Introduction: The proportion of adults with epilepsy using the emergency department (ED) is high. Among this patient population, increased frequency of office-based provider visits may be associated with lesser frequency of ED encounters, and key patient features may be linked to more ED encounters. Methods: We analyzed the Medical Expenditure Panel Survey Household Component (MEPS-HC) dataset for years 2003–2014, which represents a weighted sample of 842,249 publicly-insured US adults aged ≥ 18 years. The Hurdle Poisson model that accommodates excess zeros was used to estimate the association between office-based and ED visits. Results: Annual mean ED and office-based visits for publicly-insured adults with epilepsy were 0.70 and 10.8 respectively. Probability of at least one ED visit was 0.4% higher for every unit of office-based visit. Individuals in the high income category were less likely to visit the ED at least once while women with epilepsy had a higher likelihood of visiting the ED at least once. Among those who visited the ED at least once, there was a 0.3% higher likelihood of visiting the ED for every unit of office-based visit. Among individuals who visited the ED at least once, being aged 45–64 years, residing in the West, and the year 2011/14 were associated with higher ED visits. Conclusion: In this representative sample of publicly-insured adults with epilepsy, higher frequency of office visits was not associated with lower ED utilization, which may be due to underlying greater disease severity or propensity for more treatment complications.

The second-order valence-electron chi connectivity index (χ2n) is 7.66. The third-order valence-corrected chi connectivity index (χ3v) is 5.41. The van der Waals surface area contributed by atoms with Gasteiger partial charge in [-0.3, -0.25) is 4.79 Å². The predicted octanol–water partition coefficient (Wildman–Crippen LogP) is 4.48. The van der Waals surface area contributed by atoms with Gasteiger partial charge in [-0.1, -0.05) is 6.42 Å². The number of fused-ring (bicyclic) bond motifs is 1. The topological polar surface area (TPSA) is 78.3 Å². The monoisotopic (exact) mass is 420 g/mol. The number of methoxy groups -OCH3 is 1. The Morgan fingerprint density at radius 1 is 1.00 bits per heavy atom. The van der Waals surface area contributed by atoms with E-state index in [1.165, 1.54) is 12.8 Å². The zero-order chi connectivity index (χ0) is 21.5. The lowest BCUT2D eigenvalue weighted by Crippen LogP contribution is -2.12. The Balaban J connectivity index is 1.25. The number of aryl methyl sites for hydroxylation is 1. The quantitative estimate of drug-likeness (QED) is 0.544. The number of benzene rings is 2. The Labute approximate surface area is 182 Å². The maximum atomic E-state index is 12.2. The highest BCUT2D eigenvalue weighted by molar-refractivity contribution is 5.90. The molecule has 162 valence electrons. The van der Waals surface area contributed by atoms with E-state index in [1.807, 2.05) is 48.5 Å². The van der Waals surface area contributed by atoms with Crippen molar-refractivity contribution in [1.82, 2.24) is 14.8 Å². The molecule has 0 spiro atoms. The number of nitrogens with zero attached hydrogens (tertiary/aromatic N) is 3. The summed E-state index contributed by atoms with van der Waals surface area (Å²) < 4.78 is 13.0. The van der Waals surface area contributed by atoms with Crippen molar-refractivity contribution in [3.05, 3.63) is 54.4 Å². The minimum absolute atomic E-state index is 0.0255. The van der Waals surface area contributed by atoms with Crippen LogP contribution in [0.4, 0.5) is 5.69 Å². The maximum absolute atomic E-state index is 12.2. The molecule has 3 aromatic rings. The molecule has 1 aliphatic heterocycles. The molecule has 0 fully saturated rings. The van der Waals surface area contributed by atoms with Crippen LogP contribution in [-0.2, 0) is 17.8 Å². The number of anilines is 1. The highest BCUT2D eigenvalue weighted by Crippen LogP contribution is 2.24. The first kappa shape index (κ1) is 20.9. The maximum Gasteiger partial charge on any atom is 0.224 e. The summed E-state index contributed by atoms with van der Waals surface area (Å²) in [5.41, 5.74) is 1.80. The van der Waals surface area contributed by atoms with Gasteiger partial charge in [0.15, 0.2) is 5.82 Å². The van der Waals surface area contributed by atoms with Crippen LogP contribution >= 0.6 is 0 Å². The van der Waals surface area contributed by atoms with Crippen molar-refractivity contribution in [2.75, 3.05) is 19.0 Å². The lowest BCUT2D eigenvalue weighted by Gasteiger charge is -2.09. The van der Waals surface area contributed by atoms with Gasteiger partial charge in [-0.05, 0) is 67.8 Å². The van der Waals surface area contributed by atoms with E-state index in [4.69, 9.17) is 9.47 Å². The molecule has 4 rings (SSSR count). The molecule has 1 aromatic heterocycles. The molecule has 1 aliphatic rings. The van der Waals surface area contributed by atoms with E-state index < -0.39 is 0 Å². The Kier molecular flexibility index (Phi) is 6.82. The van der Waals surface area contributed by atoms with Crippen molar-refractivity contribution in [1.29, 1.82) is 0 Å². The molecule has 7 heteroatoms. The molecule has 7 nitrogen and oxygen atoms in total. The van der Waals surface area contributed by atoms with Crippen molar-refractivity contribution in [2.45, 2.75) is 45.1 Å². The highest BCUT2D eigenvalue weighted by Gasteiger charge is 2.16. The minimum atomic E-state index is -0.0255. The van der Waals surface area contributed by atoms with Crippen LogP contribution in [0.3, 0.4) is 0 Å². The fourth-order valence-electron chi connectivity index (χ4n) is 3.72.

All Science Journal Classification (ASJC) codes
- Clinical Neurology
- Behavioral Neuroscience